A decoration that is painted with under-glaze colors on top of an unfired opaque glaze is referred to as a Majolica decoration. The term “Majolica” originated many hundreds of years ago. During those early centuries most of the available clay was of a dark color which made decorating with brilliant colors difficult. Gradually the eastern potters learned that tin added to a transparent glaze would render it opaque, but tin was scarce. About the year 1500, many potters from the east, especially the Moors, were carrying their ware to the island of Majorca, off the coast of Spain, and since Spain was rich in tin, before long the potters added tin to their transparent glaze, producing a hard white opaque glaze. With this glaze covering the dark body of the clay, bright colors could be used effectively. The new ware was given the name “Majolica” and became very popular when it was brought into Italy. It is still used widely as a means of decorating ceramics.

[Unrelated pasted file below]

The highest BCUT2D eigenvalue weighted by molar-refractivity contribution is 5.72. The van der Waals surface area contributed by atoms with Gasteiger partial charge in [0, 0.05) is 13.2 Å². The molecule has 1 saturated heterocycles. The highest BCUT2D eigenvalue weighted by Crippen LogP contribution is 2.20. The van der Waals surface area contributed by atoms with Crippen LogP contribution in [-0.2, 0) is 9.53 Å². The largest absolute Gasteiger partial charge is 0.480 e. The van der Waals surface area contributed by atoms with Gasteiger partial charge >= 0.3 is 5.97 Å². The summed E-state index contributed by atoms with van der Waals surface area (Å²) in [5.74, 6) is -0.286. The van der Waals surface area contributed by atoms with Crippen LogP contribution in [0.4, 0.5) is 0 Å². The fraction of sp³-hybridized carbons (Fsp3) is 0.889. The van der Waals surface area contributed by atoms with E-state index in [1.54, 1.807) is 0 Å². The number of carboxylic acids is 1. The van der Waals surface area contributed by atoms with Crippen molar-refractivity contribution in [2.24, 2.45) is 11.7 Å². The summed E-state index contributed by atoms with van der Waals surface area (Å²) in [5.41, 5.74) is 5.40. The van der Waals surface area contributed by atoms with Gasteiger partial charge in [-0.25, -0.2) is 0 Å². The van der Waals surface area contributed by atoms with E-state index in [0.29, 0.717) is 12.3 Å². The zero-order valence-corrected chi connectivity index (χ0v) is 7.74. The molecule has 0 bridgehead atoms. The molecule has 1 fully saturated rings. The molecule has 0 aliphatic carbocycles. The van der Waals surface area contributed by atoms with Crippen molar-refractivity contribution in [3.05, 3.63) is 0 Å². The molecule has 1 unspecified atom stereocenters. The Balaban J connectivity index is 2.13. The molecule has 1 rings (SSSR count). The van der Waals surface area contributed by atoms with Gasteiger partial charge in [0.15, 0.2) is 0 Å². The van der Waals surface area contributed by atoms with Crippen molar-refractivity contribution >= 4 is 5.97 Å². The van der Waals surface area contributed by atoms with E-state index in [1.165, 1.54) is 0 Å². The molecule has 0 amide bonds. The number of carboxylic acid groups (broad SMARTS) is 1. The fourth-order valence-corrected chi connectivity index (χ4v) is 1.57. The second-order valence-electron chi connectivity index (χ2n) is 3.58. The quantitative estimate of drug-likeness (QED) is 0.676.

Although today we are fortunate in having a wide selection of white clay bodies to choose from, thus eliminating the necessity of resorting to Majolica as the only means of decorating with bright colors, Majolica decoration possesses a charm that makes it attractive to modern-day ceramists. The effect derived from painting with under-glazes on top of the unfired glaze is totally different from that of an orthodox under-glaze decoration and the procedure is necessarily different too.
First glaze the ceramic piece with a white opaque glaze. Painting over a coat of unfired glaze is difficult, so give the glazed piece a light coat of gum tragacanth before attempting further decorating. Do not use a pencil to sketch the design on the piece because the point is likely to mar the glaze. Instead, brush the design on with diluted India ink or vegetable dye which will burn out completely during the firing and will, in addition, provide Continue reading